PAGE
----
Pike are capable of "fast start" movements, which are sudden high-energy bursts of unsteady swimming.  Many other fish exhibit this movement as well. Most fish use this mechanism to avoid life-threatening situations. For the pike, however, it is a tool used to capture prey from their sedentary positions. They flash out in such bursts and capture their prey. These fast starts terminate when the pike has reached terminal velocity.  During such motions, pike make "S" conformations while swimming at high rates. To decelerate, they, simply make a "C" conformation, exponentially slowing down their speed so that they can "stop".  An interesting behavioral trait that pike have is that they have short digestion times and long feeding periods.  They can undergo many of these fast bursts to collect as much prey as they can. Pike are least active during the night. 
Pike have a strong homing behavior;  they inhabit certain areas by nature. During the summer, they tend to group closer to vegetation than during the winter.  The exact reason is not clear, but likely is a result of foraging or possibly reproductive needs to safeguard young. Pike diel rhythm changes significantly over the year.  On sunny days, pike stay closer to the shallow shore. On windy days, they are further from shore.  When close to the shore, pike have a preference for shallow, vegetated areas.  Pike are more stationary in reservoirs than lakes.  A possibility is that lakes have more prey to feed upon, or possibly in reservoirs prey will ultimately cross paths with the pike. As such, this could be a form of energy conservation. Pike breed in the spring. 
Pike are physically capable of breeding at an age of about two years, spawning in spring when the water temperature first reaches about 9 °C (48 °F). They have a tendency to lay a large number of eggs.  A likely explanation for such actions are to produce as many surviving offspring as possible, as many most likely die early in life. In females, the gonads enlarge when it is time to shed her eggs.  However, after they are shed, these eggs will not hatch if the water is below 6 °C (43 °F).  Male pike arrive to the breeding grounds before females do, preceding them by a few weeks. In addition, the males stay after the spawning is finished.  Parental stock is vital for pike success.  Egg survival has been shown to be positively correlated with number of eggs laid.  For breeding, the more stable the water, the greater the fitness of the pike.  Mortality results from toxic concentrations of iron or rapid temperature changes,  and adult abundance and the strength of the resulting year classes are not related. It is based upon two points of development: one during embryo stage between fertilization and closure of the blastopore, and the second between hatching and the termination of the alevin stage.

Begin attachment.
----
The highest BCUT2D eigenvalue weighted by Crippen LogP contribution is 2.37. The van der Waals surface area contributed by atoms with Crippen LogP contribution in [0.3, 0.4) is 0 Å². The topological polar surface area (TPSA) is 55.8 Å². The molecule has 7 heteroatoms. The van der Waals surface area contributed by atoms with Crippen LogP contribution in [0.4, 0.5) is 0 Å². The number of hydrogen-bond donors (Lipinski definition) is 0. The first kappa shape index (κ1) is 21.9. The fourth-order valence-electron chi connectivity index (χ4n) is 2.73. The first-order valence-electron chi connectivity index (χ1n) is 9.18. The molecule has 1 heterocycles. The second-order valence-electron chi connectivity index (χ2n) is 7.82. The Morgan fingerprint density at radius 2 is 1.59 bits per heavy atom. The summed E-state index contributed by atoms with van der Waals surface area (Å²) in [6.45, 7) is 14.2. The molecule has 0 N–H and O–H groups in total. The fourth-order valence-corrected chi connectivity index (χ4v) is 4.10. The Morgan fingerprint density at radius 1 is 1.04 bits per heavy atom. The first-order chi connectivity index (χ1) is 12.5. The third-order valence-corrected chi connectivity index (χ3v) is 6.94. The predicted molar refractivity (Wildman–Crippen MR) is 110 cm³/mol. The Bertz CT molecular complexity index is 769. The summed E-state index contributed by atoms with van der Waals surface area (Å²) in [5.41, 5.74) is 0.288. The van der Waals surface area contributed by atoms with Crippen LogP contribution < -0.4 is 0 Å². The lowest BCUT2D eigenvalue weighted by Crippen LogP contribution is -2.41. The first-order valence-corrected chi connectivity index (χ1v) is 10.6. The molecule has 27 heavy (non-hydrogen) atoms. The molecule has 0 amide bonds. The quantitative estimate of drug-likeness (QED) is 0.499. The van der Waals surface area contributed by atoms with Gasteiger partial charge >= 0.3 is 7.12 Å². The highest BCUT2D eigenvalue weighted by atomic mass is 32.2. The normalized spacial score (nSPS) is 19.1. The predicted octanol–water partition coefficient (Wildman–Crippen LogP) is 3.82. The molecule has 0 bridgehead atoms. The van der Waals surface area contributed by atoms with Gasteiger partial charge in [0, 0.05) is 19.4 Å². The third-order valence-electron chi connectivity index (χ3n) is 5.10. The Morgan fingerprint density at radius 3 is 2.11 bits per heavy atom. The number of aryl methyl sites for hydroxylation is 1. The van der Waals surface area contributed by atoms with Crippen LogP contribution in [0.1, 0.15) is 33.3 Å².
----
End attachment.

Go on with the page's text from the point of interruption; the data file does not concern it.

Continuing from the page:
The color of the sticky eggs is yellow to orange; the diameter is 2.5 to 3 mm (0.098 to 0.118 in). The embryos are 7.5 to 10 mm (0.30 to 0.39 in) in length and able to swim after hatching, but stay on the bottom for some time. The embryonic stage is five to 16 days, dependent on water temperature (at 19 °C (66 °F) and 10 °C (50 °F), respectively). Under natural circumstances, the survival from free-swimming larva to 75-mm pike is around 5%.[ citation needed]